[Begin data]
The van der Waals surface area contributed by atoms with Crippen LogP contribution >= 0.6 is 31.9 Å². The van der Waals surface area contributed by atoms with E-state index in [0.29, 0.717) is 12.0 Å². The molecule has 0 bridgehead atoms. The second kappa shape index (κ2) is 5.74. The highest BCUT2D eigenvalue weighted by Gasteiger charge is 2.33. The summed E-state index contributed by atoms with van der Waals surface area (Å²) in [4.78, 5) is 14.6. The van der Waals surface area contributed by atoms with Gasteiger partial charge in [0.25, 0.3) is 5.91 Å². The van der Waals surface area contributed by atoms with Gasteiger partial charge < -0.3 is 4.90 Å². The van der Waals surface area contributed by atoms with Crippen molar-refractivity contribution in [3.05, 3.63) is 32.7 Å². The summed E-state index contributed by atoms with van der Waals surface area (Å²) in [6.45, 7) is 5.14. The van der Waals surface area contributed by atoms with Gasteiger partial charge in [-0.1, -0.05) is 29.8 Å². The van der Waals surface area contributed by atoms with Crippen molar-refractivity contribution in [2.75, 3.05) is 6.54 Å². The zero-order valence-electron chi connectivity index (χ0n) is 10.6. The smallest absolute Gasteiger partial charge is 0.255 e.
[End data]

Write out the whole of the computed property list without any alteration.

The van der Waals surface area contributed by atoms with Crippen LogP contribution >= 0.6 is 31.9 Å². The van der Waals surface area contributed by atoms with E-state index in [0.29, 0.717) is 12.0 Å². The molecule has 0 bridgehead atoms. The second kappa shape index (κ2) is 5.74. The highest BCUT2D eigenvalue weighted by Gasteiger charge is 2.33. The summed E-state index contributed by atoms with van der Waals surface area (Å²) in [4.78, 5) is 14.6. The van der Waals surface area contributed by atoms with Gasteiger partial charge in [0.25, 0.3) is 5.91 Å². The van der Waals surface area contributed by atoms with Gasteiger partial charge < -0.3 is 4.90 Å². The van der Waals surface area contributed by atoms with Crippen molar-refractivity contribution in [3.05, 3.63) is 32.7 Å². The summed E-state index contributed by atoms with van der Waals surface area (Å²) in [6.45, 7) is 5.14. The van der Waals surface area contributed by atoms with Gasteiger partial charge in [-0.1, -0.05) is 29.8 Å². The van der Waals surface area contributed by atoms with Crippen molar-refractivity contribution in [2.75, 3.05) is 6.54 Å². The zero-order valence-electron chi connectivity index (χ0n) is 10.6. The smallest absolute Gasteiger partial charge is 0.255 e.